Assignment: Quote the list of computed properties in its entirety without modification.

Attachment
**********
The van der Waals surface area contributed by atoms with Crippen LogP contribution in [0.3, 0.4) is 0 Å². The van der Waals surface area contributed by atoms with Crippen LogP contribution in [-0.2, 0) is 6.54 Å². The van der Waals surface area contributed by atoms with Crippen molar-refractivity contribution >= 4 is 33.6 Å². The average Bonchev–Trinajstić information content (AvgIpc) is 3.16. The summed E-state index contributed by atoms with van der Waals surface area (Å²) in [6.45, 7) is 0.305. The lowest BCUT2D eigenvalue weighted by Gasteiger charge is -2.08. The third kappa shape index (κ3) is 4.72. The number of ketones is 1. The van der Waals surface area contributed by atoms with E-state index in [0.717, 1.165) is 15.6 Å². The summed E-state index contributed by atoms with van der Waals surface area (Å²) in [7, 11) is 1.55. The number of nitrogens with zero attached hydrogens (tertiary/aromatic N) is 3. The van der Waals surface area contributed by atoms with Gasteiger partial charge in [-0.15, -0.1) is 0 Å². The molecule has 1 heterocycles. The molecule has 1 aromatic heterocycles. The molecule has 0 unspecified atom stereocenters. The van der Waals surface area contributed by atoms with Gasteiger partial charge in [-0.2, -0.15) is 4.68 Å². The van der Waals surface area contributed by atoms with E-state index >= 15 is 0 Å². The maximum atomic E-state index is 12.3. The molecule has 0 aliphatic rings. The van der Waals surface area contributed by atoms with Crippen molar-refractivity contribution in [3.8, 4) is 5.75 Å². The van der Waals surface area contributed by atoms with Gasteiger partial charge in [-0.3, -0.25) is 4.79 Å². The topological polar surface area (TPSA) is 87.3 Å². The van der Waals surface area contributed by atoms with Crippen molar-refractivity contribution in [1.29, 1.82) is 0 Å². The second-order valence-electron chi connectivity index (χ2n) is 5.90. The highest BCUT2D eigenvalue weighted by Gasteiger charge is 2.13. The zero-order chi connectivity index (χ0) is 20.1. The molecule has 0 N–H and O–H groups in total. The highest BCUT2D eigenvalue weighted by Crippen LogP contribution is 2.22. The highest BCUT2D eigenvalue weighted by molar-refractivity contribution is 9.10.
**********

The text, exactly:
The van der Waals surface area contributed by atoms with Crippen LogP contribution in [0.3, 0.4) is 0 Å². The van der Waals surface area contributed by atoms with Crippen LogP contribution in [-0.2, 0) is 6.54 Å². The van der Waals surface area contributed by atoms with Crippen molar-refractivity contribution >= 4 is 33.6 Å². The average Bonchev–Trinajstić information content (AvgIpc) is 3.16. The summed E-state index contributed by atoms with van der Waals surface area (Å²) in [6.45, 7) is 0.305. The lowest BCUT2D eigenvalue weighted by Gasteiger charge is -2.08. The third kappa shape index (κ3) is 4.72. The number of ketones is 1. The van der Waals surface area contributed by atoms with E-state index in [0.717, 1.165) is 15.6 Å². The summed E-state index contributed by atoms with van der Waals surface area (Å²) in [7, 11) is 1.55. The number of nitrogens with zero attached hydrogens (tertiary/aromatic N) is 3. The van der Waals surface area contributed by atoms with Gasteiger partial charge in [-0.15, -0.1) is 0 Å². The molecule has 1 heterocycles. The molecule has 1 aromatic heterocycles. The molecule has 0 unspecified atom stereocenters. The van der Waals surface area contributed by atoms with Gasteiger partial charge in [-0.2, -0.15) is 4.68 Å². The van der Waals surface area contributed by atoms with E-state index >= 15 is 0 Å². The maximum atomic E-state index is 12.3. The molecule has 0 aliphatic rings. The van der Waals surface area contributed by atoms with Crippen molar-refractivity contribution in [3.8, 4) is 5.75 Å². The van der Waals surface area contributed by atoms with Gasteiger partial charge in [-0.3, -0.25) is 4.79 Å². The topological polar surface area (TPSA) is 87.3 Å². The van der Waals surface area contributed by atoms with Crippen molar-refractivity contribution in [1.29, 1.82) is 0 Å². The second-order valence-electron chi connectivity index (χ2n) is 5.90. The highest BCUT2D eigenvalue weighted by Gasteiger charge is 2.13. The zero-order chi connectivity index (χ0) is 20.1. The molecule has 0 N–H and O–H groups in total. The highest BCUT2D eigenvalue weighted by Crippen LogP contribution is 2.22. The highest BCUT2D eigenvalue weighted by molar-refractivity contribution is 9.10.